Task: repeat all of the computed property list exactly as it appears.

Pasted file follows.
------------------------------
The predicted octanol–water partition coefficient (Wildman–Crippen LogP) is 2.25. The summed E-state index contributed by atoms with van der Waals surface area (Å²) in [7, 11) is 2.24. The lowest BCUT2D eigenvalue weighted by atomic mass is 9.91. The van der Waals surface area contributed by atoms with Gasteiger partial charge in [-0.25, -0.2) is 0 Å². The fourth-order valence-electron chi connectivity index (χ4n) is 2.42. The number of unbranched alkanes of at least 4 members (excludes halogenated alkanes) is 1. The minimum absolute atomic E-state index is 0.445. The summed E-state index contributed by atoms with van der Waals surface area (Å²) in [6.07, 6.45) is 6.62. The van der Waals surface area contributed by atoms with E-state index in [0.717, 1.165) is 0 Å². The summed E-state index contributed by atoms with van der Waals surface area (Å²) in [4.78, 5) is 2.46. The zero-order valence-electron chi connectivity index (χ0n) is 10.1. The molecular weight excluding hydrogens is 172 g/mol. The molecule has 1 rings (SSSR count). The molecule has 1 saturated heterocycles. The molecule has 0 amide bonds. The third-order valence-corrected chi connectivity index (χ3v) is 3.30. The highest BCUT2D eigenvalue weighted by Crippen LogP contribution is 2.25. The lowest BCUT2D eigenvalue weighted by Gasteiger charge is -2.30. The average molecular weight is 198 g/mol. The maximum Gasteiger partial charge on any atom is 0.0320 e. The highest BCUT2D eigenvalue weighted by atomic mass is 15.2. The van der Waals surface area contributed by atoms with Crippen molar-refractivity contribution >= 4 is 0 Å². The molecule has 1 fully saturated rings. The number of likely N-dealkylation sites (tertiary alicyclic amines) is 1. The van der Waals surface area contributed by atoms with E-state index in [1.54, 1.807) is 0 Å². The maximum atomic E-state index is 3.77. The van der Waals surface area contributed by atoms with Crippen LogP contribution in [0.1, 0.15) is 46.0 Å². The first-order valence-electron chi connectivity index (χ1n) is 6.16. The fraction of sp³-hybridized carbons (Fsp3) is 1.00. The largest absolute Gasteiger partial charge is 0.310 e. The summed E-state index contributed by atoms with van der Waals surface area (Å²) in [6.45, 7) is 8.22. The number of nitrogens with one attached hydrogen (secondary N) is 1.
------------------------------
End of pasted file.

The predicted octanol–water partition coefficient (Wildman–Crippen LogP) is 2.25. The summed E-state index contributed by atoms with van der Waals surface area (Å²) in [7, 11) is 2.24. The lowest BCUT2D eigenvalue weighted by atomic mass is 9.91. The van der Waals surface area contributed by atoms with Gasteiger partial charge in [-0.25, -0.2) is 0 Å². The fourth-order valence-electron chi connectivity index (χ4n) is 2.42. The number of unbranched alkanes of at least 4 members (excludes halogenated alkanes) is 1. The minimum absolute atomic E-state index is 0.445. The summed E-state index contributed by atoms with van der Waals surface area (Å²) in [6.07, 6.45) is 6.62. The van der Waals surface area contributed by atoms with E-state index in [0.717, 1.165) is 0 Å². The summed E-state index contributed by atoms with van der Waals surface area (Å²) in [4.78, 5) is 2.46. The zero-order valence-electron chi connectivity index (χ0n) is 10.1. The molecular weight excluding hydrogens is 172 g/mol. The molecule has 1 rings (SSSR count). The molecule has 1 saturated heterocycles. The molecule has 0 amide bonds. The third-order valence-corrected chi connectivity index (χ3v) is 3.30. The highest BCUT2D eigenvalue weighted by Crippen LogP contribution is 2.25. The lowest BCUT2D eigenvalue weighted by Gasteiger charge is -2.30. The average molecular weight is 198 g/mol. The maximum Gasteiger partial charge on any atom is 0.0320 e. The highest BCUT2D eigenvalue weighted by atomic mass is 15.2. The van der Waals surface area contributed by atoms with Crippen molar-refractivity contribution >= 4 is 0 Å². The molecule has 1 fully saturated rings. The number of likely N-dealkylation sites (tertiary alicyclic amines) is 1. The van der Waals surface area contributed by atoms with E-state index in [1.54, 1.807) is 0 Å². The maximum atomic E-state index is 3.77. The van der Waals surface area contributed by atoms with Crippen LogP contribution in [0.1, 0.15) is 46.0 Å². The first-order valence-electron chi connectivity index (χ1n) is 6.16. The fraction of sp³-hybridized carbons (Fsp3) is 1.00. The largest absolute Gasteiger partial charge is 0.310 e. The summed E-state index contributed by atoms with van der Waals surface area (Å²) in [6.45, 7) is 8.22. The number of nitrogens with one attached hydrogen (secondary N) is 1.